DAYTON, Ohio (WDTN) – Because the temperature is in the high 80s to low 90s, and the humidity is high, the heat index (what the temperature actually feels like) will be in the mid to high 90’s this week. Since we are in the early part of summer, many people are not used to normal high summer temperatures. It is because of this fact that early high summer temperatures are more dangerous than when they occur later in the summer.
Heat-related illnesses occur when a person’s body cannot properly cool itself. As the body’s temperature continues to rise, the body begins to suffer. Other factors such as age, obesity, dehydration, and drug or alcohol use can make it harder for the body to stay cool in hot weather. Public Health – Dayton & Montgomery County wants to caution everyone to be aware of the hazards of summer temperatures when mixed with high
Heat-related illnesses are preventable, but each year there are many hospitalizations and fatalities related to the extreme heat. The best defense is prevention.
Here are some prevention tips:
- Drink more fluids (nonalcoholic), regardless of your activity level. Don’t wait until you’re thirsty to drink. Warning: If your doctor generally limits the amount of fluid you drink or has you on water pills, ask how much you should drink when the weather is hot.
- Don’t drink liquids that contain alcohol or large amounts of sugar – these actually cause you to lose more body fluids. Also, avoid very cold drinks, because they can cause stomach cramps.
- Stay indoors and, if at all possible, stay in an air-conditioned place. If your home does not have air conditioning, go to the shopping mall or public library – even a few hours spent in air conditioning can help your body stay cooler when you go back into the heat. Call your local political jurisdiction (your village, city, township, etc.) to see if there are any heat-relief shelters in your area.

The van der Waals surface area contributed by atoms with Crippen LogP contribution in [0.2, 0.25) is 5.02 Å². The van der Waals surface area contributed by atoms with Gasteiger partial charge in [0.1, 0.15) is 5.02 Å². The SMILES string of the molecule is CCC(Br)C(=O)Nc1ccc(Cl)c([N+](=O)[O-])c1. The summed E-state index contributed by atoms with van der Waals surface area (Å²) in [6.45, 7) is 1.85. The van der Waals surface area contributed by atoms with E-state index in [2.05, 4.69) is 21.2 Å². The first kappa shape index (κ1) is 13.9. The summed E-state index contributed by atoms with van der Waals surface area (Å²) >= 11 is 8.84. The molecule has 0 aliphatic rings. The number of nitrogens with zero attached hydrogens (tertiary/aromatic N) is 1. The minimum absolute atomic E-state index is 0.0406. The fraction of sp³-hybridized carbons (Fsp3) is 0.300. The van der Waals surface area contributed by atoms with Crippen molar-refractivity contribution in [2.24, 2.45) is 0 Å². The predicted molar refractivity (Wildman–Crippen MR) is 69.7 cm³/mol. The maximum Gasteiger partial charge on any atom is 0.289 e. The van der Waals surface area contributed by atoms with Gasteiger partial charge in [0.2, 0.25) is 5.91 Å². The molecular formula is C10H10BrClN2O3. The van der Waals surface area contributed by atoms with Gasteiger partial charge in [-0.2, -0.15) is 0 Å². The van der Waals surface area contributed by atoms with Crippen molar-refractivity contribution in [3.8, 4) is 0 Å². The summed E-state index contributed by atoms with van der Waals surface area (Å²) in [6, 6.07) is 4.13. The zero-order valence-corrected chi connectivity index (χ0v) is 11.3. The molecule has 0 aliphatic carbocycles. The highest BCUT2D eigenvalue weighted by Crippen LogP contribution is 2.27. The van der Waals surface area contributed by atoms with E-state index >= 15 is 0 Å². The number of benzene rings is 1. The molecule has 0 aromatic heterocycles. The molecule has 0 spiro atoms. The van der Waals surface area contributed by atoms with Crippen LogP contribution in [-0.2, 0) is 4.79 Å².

- Electric fans may provide comfort, but when the temperature is in the high 90’s fans will not prevent heat-related illness. Taking a cool shower or bath, or moving to an air-conditioned place is a much better way to cool off.
- Wear lightweight, light-colored, loose-fitting clothing.
- Never leave any person or pet in a closed, parked vehicle.
Although anyone at any time can suffer from heat-related illness, some people are at greater risk than others. Check regularly on:
- Infants and young children
- People aged 65 or older
- People who have a mental illness
- Those who are physically ill, especially with heart disease or high blood pressure
Visit adults at risk at least twice a day and closely watch them for signs of heat exhaustion or heat stroke. Infants and young children, of course, need much more frequent watching.
Montgomery County Health Commissioner Jim Gross explains, “Heat-related illnesses are preventable through the use of some common sense strategies such as paying attention to local news and weather channels.” “Follow their advice,” he states.
If you must be out in the heat:
- Limit your outdoor activity to morning and evening hours, when possible.
- Cut down on exercise. If you must exercise, drink two to four glasses of cool, nonalcoholic fluids each hour. A sports beverage can replace the salt and minerals you lose in sweat. Warning: If you are on a low-salt diet, talk with your doctor before drinking a sports beverage.
- Try to rest often in shady areas.
Protect yourself from the sun by wearing a wide-brimmed hat (also keeps youcooler) and sunglasses, and by putting on sunscreen of SPF 15 or higher. The most effective products say “broad spectrum” or “UVA/UVB protection.”